Can Dogs Eat Cucumbers?
Catch him eyeing your salad? 🥒
Some dogs want nothing to do with vegetables, but others will eat pretty much anything — including your food. If your dog has ever wanted a bit of cucumber from your salad, you may have wondered: Can dogs eat cucumbers safely?
It turns out cucumbers are actually super healthy for dogs! But there are some things you should know first.
We spoke to Dr. Michelle Burch, a veterinarian from Safe Hounds Pet Insurance, to find out why cucumbers are healthy for dogs and how to make sure you’re feeding them safely.
Can dogs eat cucumbers as a snack?
There are several reasons why cucumbers are a healthy treat for dogs.
“Dogs can eat cucumbers as a tasty, crunchy and refreshing snack,” Dr. Burch told The Dodo. “Cucumbers are 96 percent water, which, when eaten, can help prevent dehydration.”
Cucumbers are also low in calories, so they’re a great snack for dogs who need to lose a little bit of weight.
“This vegetable is also low in calories, making it a good option for dogs on a restricted or low-calorie diet,” Dr. Burch said.
Eating cucumbers can add vitamins and minerals to your dog’s diet as well.
“Dogs can also benefit from cucumbers, as they contain vitamin C, vitamin K, potassium and magnesium, supporting a healthy diet,” Dr. Burch said.
Basically, there are multiple benefits to giving your dog cucumber as a treat, besides the fact he might really like them!
Dangers of giving your dog cucumber
Cucumbers overall are pretty healthy for your dog, but since they contain so much water, they can cause your dog to have an increased need to urinate if he eats too many.
“Cucumbers eaten in abundance by your dog can cause a diuresis effect with significantly increased urination,” Dr. Burch said. “The diuresis effect is transient and will resolve once your dog stops eating large amounts of cucumbers.”
If you don’t chop up the cucumber into small enough pieces, it can also be a choking hazard or cause abdominal obstruction as well.
“Dogs who eat large pieces of cucumber may suffer from an intestinal obstruction, but this side effect tends to be rare,” Dr. Burch said.
Luckily, these risks can be avoided by not giving your dog too much cucumber and by slicing the cucumber into small pieces that your dog can easily chew.
Can dogs eat cucumber skin and seeds?
Dogs can eat the cucumber skin and seeds, but they’re not as easily digestible as the rest of the cucumber. If your dog has a sensitive stomach or if he eats a lot of cucumber, he could get an upset stomach from the skin or seeds.
This shouldn’t be a problem for most dogs, but if you’re concerned or if your dog has a history of having a super sensitive stomach, you can peel a cucumber and remove the seeds before giving it to your pup.
Can dogs eat pickles?
While you might think that pickles are automatically healthy because they’re made from cucumbers, dogs actually shouldn’t eat pickles.
“Dogs can eat pickles if one accidentally drops to the ground, but I do not recommend making them a daily treat for your pet,” Dr. Burch said. “Pickles are made of nontoxic ingredients, including cucumbers, salt, water, vinegar and other spices. The problem with eating pickles is the high sodium content. Excessive ingestion of sodium can be problematic for dogs with underlying medical conditions and even in the short term for healthy dogs.”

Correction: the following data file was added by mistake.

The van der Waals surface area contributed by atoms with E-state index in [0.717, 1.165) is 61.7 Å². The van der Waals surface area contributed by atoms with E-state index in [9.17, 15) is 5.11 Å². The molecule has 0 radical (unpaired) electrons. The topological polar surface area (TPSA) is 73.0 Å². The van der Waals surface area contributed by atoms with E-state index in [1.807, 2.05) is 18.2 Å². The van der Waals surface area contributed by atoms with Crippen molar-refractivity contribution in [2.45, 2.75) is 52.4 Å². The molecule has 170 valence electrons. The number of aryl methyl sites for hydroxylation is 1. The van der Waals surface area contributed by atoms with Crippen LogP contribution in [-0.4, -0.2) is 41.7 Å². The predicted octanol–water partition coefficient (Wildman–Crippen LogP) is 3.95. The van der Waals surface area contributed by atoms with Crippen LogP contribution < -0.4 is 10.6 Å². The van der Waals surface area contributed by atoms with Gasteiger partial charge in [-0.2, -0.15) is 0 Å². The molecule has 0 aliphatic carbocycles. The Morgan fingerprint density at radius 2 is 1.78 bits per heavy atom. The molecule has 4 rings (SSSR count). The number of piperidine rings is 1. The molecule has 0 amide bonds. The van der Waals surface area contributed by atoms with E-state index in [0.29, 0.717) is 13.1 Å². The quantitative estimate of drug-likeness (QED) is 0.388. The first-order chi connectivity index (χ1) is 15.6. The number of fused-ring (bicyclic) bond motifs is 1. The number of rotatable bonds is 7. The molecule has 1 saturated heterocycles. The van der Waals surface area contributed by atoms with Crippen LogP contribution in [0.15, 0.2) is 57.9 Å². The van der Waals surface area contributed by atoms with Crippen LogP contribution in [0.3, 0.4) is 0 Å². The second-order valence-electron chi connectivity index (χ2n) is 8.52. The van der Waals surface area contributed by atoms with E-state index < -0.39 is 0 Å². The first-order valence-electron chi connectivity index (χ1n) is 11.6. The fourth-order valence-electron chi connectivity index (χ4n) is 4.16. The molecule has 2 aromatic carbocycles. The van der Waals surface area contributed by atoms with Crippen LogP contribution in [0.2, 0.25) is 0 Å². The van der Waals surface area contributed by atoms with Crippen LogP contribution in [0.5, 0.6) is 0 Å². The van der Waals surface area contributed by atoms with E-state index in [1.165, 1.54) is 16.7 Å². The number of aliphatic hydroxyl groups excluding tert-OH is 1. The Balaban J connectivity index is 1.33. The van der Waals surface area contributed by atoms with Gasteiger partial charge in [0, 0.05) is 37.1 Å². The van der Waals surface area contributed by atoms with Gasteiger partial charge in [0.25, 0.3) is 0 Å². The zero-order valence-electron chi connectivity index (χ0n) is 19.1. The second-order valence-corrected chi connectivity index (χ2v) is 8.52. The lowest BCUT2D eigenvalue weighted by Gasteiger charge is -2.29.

Too much salt is basically poisonous to dogs. If your dog eats too much salt too quickly, he could get hypernatremia, the medical term for too much salt in the blood. This causes cells to release water into the bloodstream to rebalance the salt levels, which can lead to all kinds of problems.
“Consumption of a large amount of salt in one sitting can lead to excessive drinking, vomiting, diarrhea, loss of coordination and seizures,” Dr. Burch said.
Many pickles are also made with ingredients that are toxic to dogs, such as garlic and onion.
So if you want to give your dog a cucumber treat, just give him regular, plain cucumber and skip the pickles.
How much cucumber can I give my dog?
While cucumber is healthy for your dog, as with all treats, you shouldn’t give your dog too much.
“Feeding cucumber to your dog is a treat, and I recommend keeping the amount [you] feed in a day within the 10 percent treat rule,” Dr. Burch said. “Your dog should not consume more than 10 percent of their daily caloric needs in the form of treats, including raw fruits and vegetables.”
You can talk to your veterinarian to find out how many calories your dog should eat in a day. You can also use a dog calorie calculator to estimate the total amount of calories your dog should have in his diet based on his weight (just divide the number by 10 to figure out how many calories can come from treats).
How to feed cucumber to your dog
The easiest (and vet-recommended) way to feed your dog cucumber is to give him raw, unpeeled slices, Dr. Burch said.
If you want to give your dog a refreshing treat to help him cool down, you can try freezing some cucumber for your pup too.
“Other options of feeding cucumber to your dog include freezing smaller pieces or slices to provide a summertime treat or help teething puppies with discomfort,” Dr. Burch said.
For an interactive treat, you can put some peanut butter inside a cucumber for your pup.
“The center of the cucumber can also be removed and replaced with peanut butter,” Dr. Burch said.
Cucumbers are healthy for dogs — they contain plenty of water to hydrate your pup, and they have lots of vitamins and minerals. If you want to give your dog a healthy treat, especially if your pup is on a low-calorie diet, they’re a great option!